In January, FireEye stirred the M&A dust with a $200 million acquisition of cyberthreat intelligence firm iSight Partners, expanding its portfolio again after its $1 billion Mandiant acquisition in 2014.

“That’s where we’re going to see the market,” Morgan said. “Any company that has successfully raised (venture capital) funding would be a takeover candidate.”

Alan Kessler, CEO of privately held Vormetric, calls these “tuck-in acquisitions.”

“I think the pace of acquisitions is probably going to accelerate simply because of what’s happening in the overall market demand for solutions,” Kessler told IBD, “but also the fact that some of the smaller players may have difficulty getting funding at a valuation that is appealing to their investors.”

Vormetric falls into that “tuck-in” field. The encryption specialist is in the process of being acquired by Thales, a French company focused on “creating a safer world,” according to its website.

Thales isn’t a pure cybersecurity player but it touches 80% of online-processing payments, Kessler says. Vormetric will be threaded into Thales’ data security group when the transaction closes, likely in late March.

Kessler expects IBM and Cisco to continue adding new cybersecurity offerings to their portfolios. And the market recognizes that — big tech firms know enterprise-level software, Enterprise Strategy Group analyst Jon Oltsik told IBD.

“There’s consolidation in the customers, the enterprise; they want to buy fewer tools from fewer vendors,” Oltsik said. “They want an integrated platform because what we’ve done in the past isn’t working anymore.

“And the efficiency of the technology has to be enterprise class, so that kind of speaks to the bigger vendors who know how to service the enterprise.”

In the largest pure-tech merger ever, Dell last year agreed to acquire EMC for $67 billion in — and thereby got its hands on EMC’s RSA security business. In December, Dell confirmed rumors that it filed a $2 billion IPO for its SecureWorks business, which it acquired in 2011 for $612 million.

“They single out cybersecurity and decide that’s their spinoff?” Morgan said. “That says a lot about the market.”

The pure players have done some tucking of their own. In 2015, Fortinet acquired Meru Networks for $44 million and Check Point spent $80 million on Lacoon Mobile Security.

Also in 2015, Cisco followed up its $2.7 billion acquisition of Sourcefire in 2013 by acquiring OpenDNS for $635 million. And Raytheon acquired Websense for $1.9 billion, to create privately held Forcepoint.

Between 2014 and 2015, Microsoft (MSFT) — which Oltsik calls a cybersecurity “wild card” — spent $600 million to buy three Israeli cybersecurity firms.

“You would not call Microsoft a cybersecurity company,” Morgan says. “But you’re starting to see them get very active in cyber. IBM would be another interesting company.”

In 2015, IBM’s total sales fell 12%, to $81.7 billion, even as its cybersecurity sales rose 12% to $2 billion.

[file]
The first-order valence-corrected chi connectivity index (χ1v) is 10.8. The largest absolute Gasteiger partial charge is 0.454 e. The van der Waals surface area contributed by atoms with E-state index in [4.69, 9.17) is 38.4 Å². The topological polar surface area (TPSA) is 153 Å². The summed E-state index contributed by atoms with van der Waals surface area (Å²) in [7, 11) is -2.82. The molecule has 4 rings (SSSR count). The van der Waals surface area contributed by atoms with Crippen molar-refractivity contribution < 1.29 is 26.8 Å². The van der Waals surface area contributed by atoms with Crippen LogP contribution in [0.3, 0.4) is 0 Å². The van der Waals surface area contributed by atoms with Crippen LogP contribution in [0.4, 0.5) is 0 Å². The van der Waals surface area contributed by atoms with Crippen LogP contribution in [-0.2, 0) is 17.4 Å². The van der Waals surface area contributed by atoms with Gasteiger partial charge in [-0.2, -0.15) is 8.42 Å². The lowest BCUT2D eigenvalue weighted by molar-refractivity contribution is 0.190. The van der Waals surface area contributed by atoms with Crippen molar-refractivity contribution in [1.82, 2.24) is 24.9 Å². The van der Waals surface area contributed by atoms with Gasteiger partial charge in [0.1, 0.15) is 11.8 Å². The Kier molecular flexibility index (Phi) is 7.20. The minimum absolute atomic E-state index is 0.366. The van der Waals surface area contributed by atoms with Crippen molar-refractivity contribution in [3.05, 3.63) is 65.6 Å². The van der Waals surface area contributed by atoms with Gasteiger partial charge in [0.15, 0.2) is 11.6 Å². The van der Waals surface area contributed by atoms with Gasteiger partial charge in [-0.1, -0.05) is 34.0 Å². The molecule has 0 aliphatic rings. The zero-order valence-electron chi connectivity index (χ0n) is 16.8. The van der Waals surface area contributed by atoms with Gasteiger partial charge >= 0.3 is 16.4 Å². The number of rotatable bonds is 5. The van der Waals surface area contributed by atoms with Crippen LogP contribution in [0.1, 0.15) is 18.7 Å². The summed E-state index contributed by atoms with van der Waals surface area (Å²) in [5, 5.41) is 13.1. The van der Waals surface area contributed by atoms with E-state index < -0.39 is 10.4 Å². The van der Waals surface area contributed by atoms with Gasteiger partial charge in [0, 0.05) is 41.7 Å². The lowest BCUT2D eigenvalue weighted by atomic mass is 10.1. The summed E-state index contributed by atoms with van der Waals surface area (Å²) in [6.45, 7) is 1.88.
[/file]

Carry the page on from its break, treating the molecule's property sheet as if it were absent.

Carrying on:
“That’s a lot (of growth) when you’re counting in the billions,” Morgan said. “That’s not on a lot of people’s radar. That gets lost a little bit in the context of much bigger companies.”

Pending Cybersecurity Nuptials?

FireEye’s iSight acquisition is the only confirmed M&A in the sector this year. But CyberArk stock surged in January on rumors that Check Point is seeking to acquire it. Culturally, it makes sense —  they’re both Israeli firms, Ives says.

Should Check Point and CyberArk merge, such a deal would be larger than a tuck-in, Morgan says. Although Check Point is much larger — with a $13.5 billion market value to CyberArk’s $1.3 billion — both are credible performers, he said.

“I’m not sure we’d call that a merger or an acquisition,” he said. “CyberArk and Check Point, if that were to happen, I think you’re looking at two companies coming together and looking to move into a much larger position in the market.”

Cisco, Oracle (ORCL), IBM, Hewlett Packard Enterprise (HPE) and Symantec will stoke 2016 M&A, Ives says. He lists Qualys (QLYS), CyberArk, Fortinet, FireEye and Imperva on his takeover list. He says the timing is especially ripe for Symantec to make an acquisition.

Symantec completed its Veritas sale to the Carlyle Group on Jan. 29,  saying it received $5.3 billion in after-tax proceeds from the deal. Symantec acquired data storage firm Veritas for $13.5 billion in 2005, a deal that many analysts questioned.

Mountain View, Calif.-based Symantec struggled in 2015, when revenue fell 2.4% to $6.54 billion. Now, Symantec will apply the cash from the Veritas sale toward an acquisition that strengthens its position, Nowinski said.

Oltsik sees platform plays taking out Resilient Systems, Phantom Cyber, Invotas or ServiceNow (NOW) as automation becomes an increasingly important piece of cybersecurity. Smaller firms like Malwarebytes and Code DX also could be swept into the M&A frenzy, Morgan says.

“In a different tech sector, where there’s not as much M&A activity, you have to be doing some very cutting-edge things to be an acquisition target,” he said. “Here, if you walk and talk and raise money in the cybersecurity space, you’re a target.”